. N. i~ ‘asa happening i; p k ~ - for 16-35 year olds
Can a new website change all that? ‘.‘.’:;.~:s.Donald Reid
Garrloch, now converted to one of Scotland's most remote and unusual backpacker guesthouses. Picture Perfect Take a different look at the View hy Joining a photography course on Skye or the under-exposed north-west toast. Heart Break Stay at one of Skye's most romantic guesthouses, the House-Over-By attached to the well- known Three Chimneys Restaurant, for less than £100 per couple per night. Piping Hot Balnarn House In Inverness rs an ahsorhrno hands-on museum about H|(]lll(ill(l music old and new; the downstairs Cellar Bar has impromptu sessions going on most evenings and live bands on a Friday and Saturday night. The 'Sesh' Inn JOin in one of the infamous I've sessions at the Glenelg Inn on the road to Skye. There's even a comfy bed ll the party finishes that early.
More details at Wl. vw. wannabethere. com
'l‘hen there‘s escape. l‘inding out where the eoaehes (tuft go. Shouldn't the \yeh he just the Plaee for those \yho‘ye got a plaee oil the heaten traek to ad\ertise how little they lime to ol'l‘er‘.’ And partying: a elassie example ol‘ the mental harriers of eonyentional tourism. \Vannahethere might he stretehing it a hit
elaiming the Highlands as the historic home ol‘
hedonisin. hut hey. it‘s a good line. On this section ol‘ the site are puhs with regular folk inusie sessions. plaees where you might find the latest teehno-hagpipe outlit roeking tip a l-‘riday night. alternatiy e lestiyals. eyents. and
just plain good-time plaees. l’unny it's taken so
long to find out that l'olk in the Highlands don't spend all their e\enings in knitting \yoolly
jumpers or earying kiiohhly \yalking sticks.
“links so eneouraging ahout \yannahethereeom is not just that it's hringing a mueh more appealing and releyant Highlands to our notiee. hut also that it has emerged li'otti one ol‘ Scotland‘s mueh-maligned. morihund. unwieldy area tourist hoards. ()perators \yho haye heen working for years trying to appeal to a market no one else seems to helieye is there haye suddenly heen giy en long—oyerdue reeognition. .ltist as importantly. other operators who formerly helieyed life began at 40 are starting to tailor their produet to appeal to a younger market.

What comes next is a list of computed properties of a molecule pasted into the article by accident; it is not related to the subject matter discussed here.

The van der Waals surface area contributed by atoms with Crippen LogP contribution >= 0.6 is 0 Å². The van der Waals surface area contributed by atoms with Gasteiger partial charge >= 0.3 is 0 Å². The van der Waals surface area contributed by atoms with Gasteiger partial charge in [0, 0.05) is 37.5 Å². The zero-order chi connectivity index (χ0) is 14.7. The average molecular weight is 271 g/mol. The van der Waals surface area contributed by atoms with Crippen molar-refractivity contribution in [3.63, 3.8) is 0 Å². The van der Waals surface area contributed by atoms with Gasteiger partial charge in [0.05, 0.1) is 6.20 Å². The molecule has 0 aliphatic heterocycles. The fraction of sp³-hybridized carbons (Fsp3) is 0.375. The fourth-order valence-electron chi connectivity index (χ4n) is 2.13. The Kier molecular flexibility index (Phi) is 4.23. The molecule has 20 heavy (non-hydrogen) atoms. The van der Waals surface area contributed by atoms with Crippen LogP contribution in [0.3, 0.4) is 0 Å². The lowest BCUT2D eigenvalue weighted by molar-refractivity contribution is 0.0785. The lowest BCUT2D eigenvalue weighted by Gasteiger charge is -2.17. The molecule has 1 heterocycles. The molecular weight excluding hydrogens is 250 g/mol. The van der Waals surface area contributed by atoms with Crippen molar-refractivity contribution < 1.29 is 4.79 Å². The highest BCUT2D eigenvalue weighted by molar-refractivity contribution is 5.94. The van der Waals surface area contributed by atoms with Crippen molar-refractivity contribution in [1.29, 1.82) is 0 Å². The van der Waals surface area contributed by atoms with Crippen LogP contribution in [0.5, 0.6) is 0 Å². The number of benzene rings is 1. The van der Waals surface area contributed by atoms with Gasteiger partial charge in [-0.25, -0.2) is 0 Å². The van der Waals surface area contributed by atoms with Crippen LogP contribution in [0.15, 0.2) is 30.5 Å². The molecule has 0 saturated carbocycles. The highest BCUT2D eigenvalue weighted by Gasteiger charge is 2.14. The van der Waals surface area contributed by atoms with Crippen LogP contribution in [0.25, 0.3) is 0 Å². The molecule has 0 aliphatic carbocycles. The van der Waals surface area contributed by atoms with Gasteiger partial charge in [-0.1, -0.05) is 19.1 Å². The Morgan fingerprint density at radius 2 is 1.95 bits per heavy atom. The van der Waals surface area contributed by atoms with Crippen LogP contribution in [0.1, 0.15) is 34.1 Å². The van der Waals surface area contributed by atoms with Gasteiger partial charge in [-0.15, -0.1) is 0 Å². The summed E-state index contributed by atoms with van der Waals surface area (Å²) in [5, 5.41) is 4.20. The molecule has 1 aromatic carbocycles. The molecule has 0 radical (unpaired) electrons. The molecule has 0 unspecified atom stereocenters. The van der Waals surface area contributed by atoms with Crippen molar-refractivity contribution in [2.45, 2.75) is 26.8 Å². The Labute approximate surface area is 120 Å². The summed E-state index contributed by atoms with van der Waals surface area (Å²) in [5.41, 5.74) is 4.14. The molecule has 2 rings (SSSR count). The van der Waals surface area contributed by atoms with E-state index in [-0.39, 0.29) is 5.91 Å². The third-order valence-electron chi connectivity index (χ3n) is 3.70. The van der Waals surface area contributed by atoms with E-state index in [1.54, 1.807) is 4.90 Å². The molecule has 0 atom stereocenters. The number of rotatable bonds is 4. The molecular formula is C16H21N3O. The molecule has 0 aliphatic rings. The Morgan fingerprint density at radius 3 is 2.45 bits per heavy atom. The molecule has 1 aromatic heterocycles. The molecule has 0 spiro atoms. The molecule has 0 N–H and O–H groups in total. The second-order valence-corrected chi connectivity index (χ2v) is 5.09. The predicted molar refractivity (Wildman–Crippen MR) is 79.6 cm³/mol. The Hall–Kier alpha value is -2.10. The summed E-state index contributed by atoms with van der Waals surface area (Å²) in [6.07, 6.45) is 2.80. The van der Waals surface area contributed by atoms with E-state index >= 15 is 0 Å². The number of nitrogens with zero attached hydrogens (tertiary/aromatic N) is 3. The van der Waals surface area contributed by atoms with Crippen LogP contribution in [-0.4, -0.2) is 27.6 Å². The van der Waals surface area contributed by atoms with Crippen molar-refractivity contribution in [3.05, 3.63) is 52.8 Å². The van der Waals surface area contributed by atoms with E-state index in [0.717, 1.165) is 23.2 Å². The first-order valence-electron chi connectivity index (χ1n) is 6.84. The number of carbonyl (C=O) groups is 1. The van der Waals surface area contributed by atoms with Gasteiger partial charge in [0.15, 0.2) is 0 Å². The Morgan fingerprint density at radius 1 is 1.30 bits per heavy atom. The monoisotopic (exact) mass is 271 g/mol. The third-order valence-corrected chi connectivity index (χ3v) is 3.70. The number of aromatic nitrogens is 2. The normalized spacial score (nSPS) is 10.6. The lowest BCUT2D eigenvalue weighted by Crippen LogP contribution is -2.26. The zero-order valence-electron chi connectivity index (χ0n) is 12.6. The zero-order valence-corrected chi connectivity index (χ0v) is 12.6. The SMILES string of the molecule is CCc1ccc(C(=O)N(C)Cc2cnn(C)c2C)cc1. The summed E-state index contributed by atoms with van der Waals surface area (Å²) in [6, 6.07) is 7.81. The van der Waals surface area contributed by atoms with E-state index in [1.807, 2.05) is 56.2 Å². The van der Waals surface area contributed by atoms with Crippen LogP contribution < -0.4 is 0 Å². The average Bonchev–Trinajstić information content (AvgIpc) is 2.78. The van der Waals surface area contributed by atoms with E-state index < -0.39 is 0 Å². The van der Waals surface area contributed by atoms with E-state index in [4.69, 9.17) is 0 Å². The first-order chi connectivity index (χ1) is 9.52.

Signs of life yet in Seottish tourism? Something to he inspired hy'.’ Someone intist have been laeing the sliorthread.
Festivals, flights and fabulous fares
BIG NEWS IN the world of discount airlines is that British Airways has decided to sell 60. It’s announced that the airline has made a profit every month this year, but it remains to be seen who will move to acquire the airline.
SKI AND SNOWBOARDING enthusiasts can take advantage of some special deals from STA Travel. If you book before 31 December, you could benefit from free or half-price ski-lift passes and £60 off chalet and hotel accommodation in France, Italy and Andorra. For further details pick up a Ski And Snowboard brochure from your local STA branch, check out the website on www.statrave|.co.uk or call 0131 226 7747.
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CLOSER TO HOME, a new Glasgow hotel is aiming to set new standards in the city. Langs Hotel in Port Dundas Place boasts several unusual features including the 'Oshi' spa, which is billed as ’an oasis of calm for the mind and body', offering Aveda beauty treatments. Room rates start at £65 and features include CD players, PlayStations and ISDN links. If you're looking for that little bit extra there are three themed suites (pop art, natural and metallic) on the top floor offering views of the city. Check out www.langshotels.co.uk or call 0141 333 1500 for details. See Food page for restaurant report.
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Passage To Juneau (Picador £6.99)
It is rather difficult to see why this nautical tale of the adventure to be had by travelling from Seattle to the Alaskan capital received so many plaudits and hyperbolic travel book award nominations. As always Raban casts himself as a character somewhere between Rimbaud and Scott of the Antarctic, but he actually comes on like an unbearably snobby, vaguely aristocratic drunken uncle remembering the bliss of the colonies. Burdened with an uninspired historical parallel to a 1792 British voyage and a lot of soporific shipping detail, Raban stabs around the ice trying to give meaning to his story by pulling out myths of hardship and deprivation. He also seems to be working out some ideas about identity and belonging, ideas that are obvious to anyone but the coldly over-educated. Like the ancient wrecks that litter the inside passage, this really doesn't hold water. (Paul Dale)
Passage To Juneau rs out now
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